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Return to work (RTW) after the COVID-19 lockdown

Posted by Ann Caluori | Mon, 18/05/2020 - 09:50


Guest blog by Professor Kim Burton OBE, Lorraine Anderson-Cole and Jennifer Remnant


Supporting people back to work is not just about the economy - there are substantial personal and social benefits. These benefits though come from good jobs, jobs that are safe and supportive. COVID-19 is going to reshape the nature of work, and it is crucial that we ensure that altered jobs are good jobs in order to maintain work ability as well as safety.


Return to work (RTW) has three meanings in the coronavirus context:

  • For those working at home, the challenge is return to the workplace.
  • For those who have been not-working, the challenge is returning to work.
  • For those who have continued working, the challenge is maintaining work ability.

* Return to Workplace requires actions to support groups of workers. * Return to Work involves actions to support individual workers.

* Maintaining work ability is essential for all.


Effective support in this changed context must be flexible, imaginative, responsive, and adaptive. Workers who do not have the benefit of formal occupational health (OH) services will be reliant on their line managers having the right understanding, skills, and tools.


General principles

Helping workers return safely and productively will be a considerable challenge. Employers need to prepare a written plan for how to manage the situation both at the group level and the individual level. It must be agreed through collaboration between all relevant players: managers, HR, OH, workers, unions. The complexity of the plan will reflect the size of the organisation: it may be a bullet list of actions or a wider ranging document informed by departmental priorities – importantly, all actions must have a responsible person/department allocated.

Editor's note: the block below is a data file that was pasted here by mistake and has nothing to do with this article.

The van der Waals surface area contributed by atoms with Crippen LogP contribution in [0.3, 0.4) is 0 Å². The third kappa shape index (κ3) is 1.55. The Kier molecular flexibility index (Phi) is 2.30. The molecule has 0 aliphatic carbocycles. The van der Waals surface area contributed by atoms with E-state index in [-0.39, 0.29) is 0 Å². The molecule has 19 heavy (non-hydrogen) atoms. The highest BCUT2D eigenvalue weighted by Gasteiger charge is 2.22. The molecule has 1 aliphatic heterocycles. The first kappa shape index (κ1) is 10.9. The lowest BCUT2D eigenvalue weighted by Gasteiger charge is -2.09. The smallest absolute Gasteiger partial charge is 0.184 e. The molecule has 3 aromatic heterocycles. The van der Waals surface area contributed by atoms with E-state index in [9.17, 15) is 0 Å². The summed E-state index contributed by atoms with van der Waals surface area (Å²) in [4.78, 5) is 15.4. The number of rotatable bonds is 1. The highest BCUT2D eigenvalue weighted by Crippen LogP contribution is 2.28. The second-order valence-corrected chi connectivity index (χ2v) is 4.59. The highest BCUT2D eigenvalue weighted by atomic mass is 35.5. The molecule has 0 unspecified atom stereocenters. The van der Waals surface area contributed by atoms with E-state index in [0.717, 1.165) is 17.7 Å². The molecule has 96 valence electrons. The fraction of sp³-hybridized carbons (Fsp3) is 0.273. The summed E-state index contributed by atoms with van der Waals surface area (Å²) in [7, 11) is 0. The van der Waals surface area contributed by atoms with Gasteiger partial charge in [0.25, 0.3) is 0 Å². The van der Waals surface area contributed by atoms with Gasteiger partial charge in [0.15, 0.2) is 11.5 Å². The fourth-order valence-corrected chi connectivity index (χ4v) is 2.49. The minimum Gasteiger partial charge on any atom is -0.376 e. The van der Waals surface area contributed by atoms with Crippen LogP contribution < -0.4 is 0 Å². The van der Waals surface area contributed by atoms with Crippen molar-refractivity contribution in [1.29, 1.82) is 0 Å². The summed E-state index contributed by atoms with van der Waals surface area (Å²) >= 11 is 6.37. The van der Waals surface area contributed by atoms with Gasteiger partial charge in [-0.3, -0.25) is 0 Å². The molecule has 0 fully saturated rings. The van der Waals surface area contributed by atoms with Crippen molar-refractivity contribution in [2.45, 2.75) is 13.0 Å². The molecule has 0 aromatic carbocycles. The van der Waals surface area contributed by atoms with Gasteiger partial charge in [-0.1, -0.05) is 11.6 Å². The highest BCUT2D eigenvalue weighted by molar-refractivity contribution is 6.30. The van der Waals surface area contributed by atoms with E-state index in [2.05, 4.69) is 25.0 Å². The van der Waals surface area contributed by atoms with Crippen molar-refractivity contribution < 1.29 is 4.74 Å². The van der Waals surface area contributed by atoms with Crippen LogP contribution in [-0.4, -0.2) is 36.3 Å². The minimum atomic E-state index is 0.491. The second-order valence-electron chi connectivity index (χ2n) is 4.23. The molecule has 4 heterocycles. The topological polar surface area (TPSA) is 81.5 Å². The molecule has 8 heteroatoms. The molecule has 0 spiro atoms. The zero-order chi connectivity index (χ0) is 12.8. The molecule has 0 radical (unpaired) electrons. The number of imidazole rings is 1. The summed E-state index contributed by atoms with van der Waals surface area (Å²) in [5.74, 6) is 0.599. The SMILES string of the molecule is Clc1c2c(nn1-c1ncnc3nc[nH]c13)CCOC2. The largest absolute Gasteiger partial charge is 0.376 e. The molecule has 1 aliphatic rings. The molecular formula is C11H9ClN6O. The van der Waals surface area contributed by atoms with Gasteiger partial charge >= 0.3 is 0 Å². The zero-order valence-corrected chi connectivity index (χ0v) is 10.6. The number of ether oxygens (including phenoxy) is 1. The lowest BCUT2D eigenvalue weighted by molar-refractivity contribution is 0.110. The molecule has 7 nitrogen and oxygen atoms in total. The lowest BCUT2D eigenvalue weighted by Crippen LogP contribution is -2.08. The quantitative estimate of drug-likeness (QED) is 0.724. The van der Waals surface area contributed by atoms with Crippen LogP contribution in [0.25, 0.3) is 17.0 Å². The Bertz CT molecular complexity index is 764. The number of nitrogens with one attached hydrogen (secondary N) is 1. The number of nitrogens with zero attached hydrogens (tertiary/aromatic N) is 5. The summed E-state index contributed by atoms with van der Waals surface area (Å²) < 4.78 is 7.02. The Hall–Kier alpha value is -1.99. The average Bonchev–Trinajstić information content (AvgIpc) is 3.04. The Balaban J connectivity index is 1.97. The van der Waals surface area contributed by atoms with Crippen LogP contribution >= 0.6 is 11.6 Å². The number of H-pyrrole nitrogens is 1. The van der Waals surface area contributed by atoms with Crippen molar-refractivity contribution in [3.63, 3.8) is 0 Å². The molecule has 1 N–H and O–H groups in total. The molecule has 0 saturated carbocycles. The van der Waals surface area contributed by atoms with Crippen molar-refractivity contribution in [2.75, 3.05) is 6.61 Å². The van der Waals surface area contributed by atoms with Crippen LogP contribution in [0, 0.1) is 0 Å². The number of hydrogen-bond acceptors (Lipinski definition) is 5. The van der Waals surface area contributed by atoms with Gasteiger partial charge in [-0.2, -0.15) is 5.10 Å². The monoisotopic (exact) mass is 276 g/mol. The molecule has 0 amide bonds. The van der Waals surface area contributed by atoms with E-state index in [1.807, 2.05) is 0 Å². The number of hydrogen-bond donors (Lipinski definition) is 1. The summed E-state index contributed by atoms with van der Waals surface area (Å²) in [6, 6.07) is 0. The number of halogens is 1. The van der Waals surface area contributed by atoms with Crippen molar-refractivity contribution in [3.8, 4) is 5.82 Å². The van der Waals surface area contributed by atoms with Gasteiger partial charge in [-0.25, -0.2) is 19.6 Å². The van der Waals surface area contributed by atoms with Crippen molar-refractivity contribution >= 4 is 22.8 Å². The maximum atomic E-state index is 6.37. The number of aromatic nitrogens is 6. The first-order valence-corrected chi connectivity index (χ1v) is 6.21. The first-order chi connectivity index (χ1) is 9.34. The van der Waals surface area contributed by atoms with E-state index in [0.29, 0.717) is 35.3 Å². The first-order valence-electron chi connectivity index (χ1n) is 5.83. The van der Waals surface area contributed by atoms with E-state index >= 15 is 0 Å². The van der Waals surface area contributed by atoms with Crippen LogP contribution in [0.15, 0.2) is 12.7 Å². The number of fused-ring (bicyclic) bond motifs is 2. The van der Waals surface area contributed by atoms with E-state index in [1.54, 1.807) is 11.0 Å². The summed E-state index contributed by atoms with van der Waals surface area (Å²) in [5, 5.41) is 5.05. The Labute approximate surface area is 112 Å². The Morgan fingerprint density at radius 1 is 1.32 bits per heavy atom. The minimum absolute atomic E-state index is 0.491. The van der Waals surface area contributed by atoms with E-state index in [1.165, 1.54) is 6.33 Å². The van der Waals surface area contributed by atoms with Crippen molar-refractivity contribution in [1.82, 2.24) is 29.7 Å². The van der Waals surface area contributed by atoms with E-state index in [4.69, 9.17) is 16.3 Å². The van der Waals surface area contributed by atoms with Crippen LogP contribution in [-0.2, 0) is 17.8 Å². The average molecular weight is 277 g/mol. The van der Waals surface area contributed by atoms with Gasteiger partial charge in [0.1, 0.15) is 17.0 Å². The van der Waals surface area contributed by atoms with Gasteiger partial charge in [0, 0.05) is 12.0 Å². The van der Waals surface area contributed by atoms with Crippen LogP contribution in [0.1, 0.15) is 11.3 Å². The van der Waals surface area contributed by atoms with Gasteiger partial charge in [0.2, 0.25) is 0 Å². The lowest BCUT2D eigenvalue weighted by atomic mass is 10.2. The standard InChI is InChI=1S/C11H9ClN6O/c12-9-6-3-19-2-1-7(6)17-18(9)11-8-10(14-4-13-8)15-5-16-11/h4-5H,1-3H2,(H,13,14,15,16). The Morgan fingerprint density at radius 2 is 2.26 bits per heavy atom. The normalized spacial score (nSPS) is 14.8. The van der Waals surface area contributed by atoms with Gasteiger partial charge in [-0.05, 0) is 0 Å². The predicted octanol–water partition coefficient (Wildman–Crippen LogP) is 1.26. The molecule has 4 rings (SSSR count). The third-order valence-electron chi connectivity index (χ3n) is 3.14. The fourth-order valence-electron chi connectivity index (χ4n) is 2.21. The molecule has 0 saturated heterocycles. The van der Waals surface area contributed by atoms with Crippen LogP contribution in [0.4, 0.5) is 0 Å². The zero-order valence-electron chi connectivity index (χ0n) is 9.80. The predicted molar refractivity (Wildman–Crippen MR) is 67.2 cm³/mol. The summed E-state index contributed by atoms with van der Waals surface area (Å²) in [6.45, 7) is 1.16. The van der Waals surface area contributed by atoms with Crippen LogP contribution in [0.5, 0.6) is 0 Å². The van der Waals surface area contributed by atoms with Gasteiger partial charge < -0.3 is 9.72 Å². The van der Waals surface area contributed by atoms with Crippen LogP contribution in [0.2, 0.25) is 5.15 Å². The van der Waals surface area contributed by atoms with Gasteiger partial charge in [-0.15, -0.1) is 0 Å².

It is important to acknowledge that some workers will return to work with common physical and mental health problems. And they will have additional concerns and uncertainties related to COVID-19. Reducing uncertainty and fostering resilience will help workers engage with the new ways of working: acknowledge struggling and support problem-solving.


While coronavirus-specific actions are covered in SOM's new toolkit Returning to the workplace after the COVID-19 lockdown, the generic OH Support approach to RTW is:

  • Identify needs
  • Develop plans
  • Implement actions
  • Review and revise

(all the above both at group and individual levels)


Core actions

Focus on ensuring the workplace is safe and minimises the risk of spreading the coronavirus. There will be a measure of conflict between the needs of the business and the safety of workers. Employers will need to reconcile this through collaborative actions to minimise risks and maintain work ability. (There is special guidance in the toolkit on necessary risk assessments related to COVID-19).


Generic actions are simple in principle - and effective if actioned:

  • Provide accurate advice about COVID-19 to reduce uncertainty and encourage compliance
  • Assess risks - come up with controls
  • Stay home in case of COVID-19 symptoms or suspected transmission of virus
  • Regularly wash hands with soap and water or clean with alcohol solutions (70%)
  • Maintain physical distance (2m) between people
  • Sanitise communal surfaces and objects; reduce sharing of objects; wash clothing regularly
  • Ensure good workplace ventilation